White is tired of being jerked around by the disingenuous antics of Obama’s DOJ and he decided to move them along to the 9th; and why not, they are going there anyway, no reason to let them delay and obfuscate on the way.

Then White sets the table for dissection of the DOJ specimen:

The Court reviewed and explicitly rejected Defendants’ contentions that any exemption under FOIA or privilege barred disclosure of the disputed documents and information. Having made no new argument, the Court does not find that Defendants have made a strong showing that they are likely to prevail on the merits of their appeal. Second, the Court finds that the public interest and the balance of hardships squarely favor timely production of the requested documents.

Nice. Then he lowers the boom. And, all things considered, it is simply a devastating blow:

Considering the delay in disclosure thus far in this matter, the current administration’s pointed directive on transparency in government, and the public’s renewed interest in the question of legal immunity for the telecommunications companies that participated in the warrantless wiretapping program while considering currently pending legislation repealing the amendments to FISA, the Court finds that the public interest lies in favor of disclosure. This Court has already found, when deciding the motion for preliminary injunction in this case, that “irreparable harm exists where Congress is considering legislation that would amend the FISA and the records may enable the public to participate meaningfully in the debate over such pending legislation.” Electronic Frontier Foundation v. Office of the Director of National Intelligence, 542 F. Supp. 2d 1181, 1187 (N.D. Cal. 2008). The Court finds that same harm to the public interest exists in the context of the current debate regarding legislation designed to repeal the retroactive immunity for telecommunications companies. The unusual circumstances of the continued debate on the issue of legal immunity for the telecommunications companies that participated in the government’s warrantless wiretapping program distinguish this case from the common FOIA matter. Although timely disclosure would negatively affect the Defendants’ position on appeal, it is not clear that Defendants will even pursue the appeal already filed and, regardless, the Court finds the equities weigh in favor of denial of a stay.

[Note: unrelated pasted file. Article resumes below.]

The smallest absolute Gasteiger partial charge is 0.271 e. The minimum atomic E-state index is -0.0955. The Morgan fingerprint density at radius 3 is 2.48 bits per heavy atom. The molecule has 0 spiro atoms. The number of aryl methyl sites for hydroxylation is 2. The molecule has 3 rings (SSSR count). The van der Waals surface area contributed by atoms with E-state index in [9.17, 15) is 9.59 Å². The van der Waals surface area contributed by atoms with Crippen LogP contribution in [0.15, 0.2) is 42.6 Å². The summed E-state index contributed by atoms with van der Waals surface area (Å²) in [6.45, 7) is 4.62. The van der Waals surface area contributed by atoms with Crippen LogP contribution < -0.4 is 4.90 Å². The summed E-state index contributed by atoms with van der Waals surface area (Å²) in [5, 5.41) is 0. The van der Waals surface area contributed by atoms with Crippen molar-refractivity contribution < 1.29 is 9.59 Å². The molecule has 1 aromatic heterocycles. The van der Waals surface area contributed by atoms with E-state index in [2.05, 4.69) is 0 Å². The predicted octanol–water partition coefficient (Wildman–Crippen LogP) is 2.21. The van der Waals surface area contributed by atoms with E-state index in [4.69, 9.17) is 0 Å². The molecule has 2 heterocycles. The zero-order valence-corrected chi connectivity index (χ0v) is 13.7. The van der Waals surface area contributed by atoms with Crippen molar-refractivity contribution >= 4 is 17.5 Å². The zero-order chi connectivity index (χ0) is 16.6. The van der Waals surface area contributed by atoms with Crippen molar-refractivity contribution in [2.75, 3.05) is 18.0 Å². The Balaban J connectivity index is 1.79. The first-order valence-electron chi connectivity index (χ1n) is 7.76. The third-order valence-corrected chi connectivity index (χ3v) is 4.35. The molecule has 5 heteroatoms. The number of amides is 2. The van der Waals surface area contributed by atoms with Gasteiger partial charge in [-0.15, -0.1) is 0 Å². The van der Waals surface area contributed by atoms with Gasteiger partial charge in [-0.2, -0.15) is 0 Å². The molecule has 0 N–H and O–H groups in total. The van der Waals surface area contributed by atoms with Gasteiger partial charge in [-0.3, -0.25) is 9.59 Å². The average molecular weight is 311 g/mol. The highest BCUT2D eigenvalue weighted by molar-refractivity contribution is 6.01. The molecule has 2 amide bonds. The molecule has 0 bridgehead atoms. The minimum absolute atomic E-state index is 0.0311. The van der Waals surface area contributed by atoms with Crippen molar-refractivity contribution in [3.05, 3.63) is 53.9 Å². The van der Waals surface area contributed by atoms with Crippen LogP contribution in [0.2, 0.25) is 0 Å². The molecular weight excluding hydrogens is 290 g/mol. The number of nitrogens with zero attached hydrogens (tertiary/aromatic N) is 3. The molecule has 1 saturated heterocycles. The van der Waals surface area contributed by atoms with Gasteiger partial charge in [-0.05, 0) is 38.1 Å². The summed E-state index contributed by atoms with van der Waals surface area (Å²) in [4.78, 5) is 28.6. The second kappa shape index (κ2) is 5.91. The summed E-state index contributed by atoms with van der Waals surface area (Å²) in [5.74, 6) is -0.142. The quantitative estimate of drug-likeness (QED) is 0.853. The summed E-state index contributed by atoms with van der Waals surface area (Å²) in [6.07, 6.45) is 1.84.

Ouch. In the first sentence, he hammers the government for its delaying tactics, pricks Obama for his earlier, but now seemingly abandoned, claim to favor transparency, and upholds the public’s right to know. Beautiful! And then, for good measure, he repeats the inherent interest the public has in the warrantless wiretapping issue as well as the attempt to immunize the telecoms.

Any bets on whether there is a copy of this decision sitting on Vaughn Walker’s desk? We shall see what the 9th Circuit does once this is back in their lap, but Judge Jeffrey S. White has left no doubt whatsoever what he thinks. Oh, and by the way, Judge White set the next disclosure deadline for October 16, 2009 at 4:00 p.m. PST. That would be this Friday. I bet there is some serious scurrying around by the DOJ today and Thursday.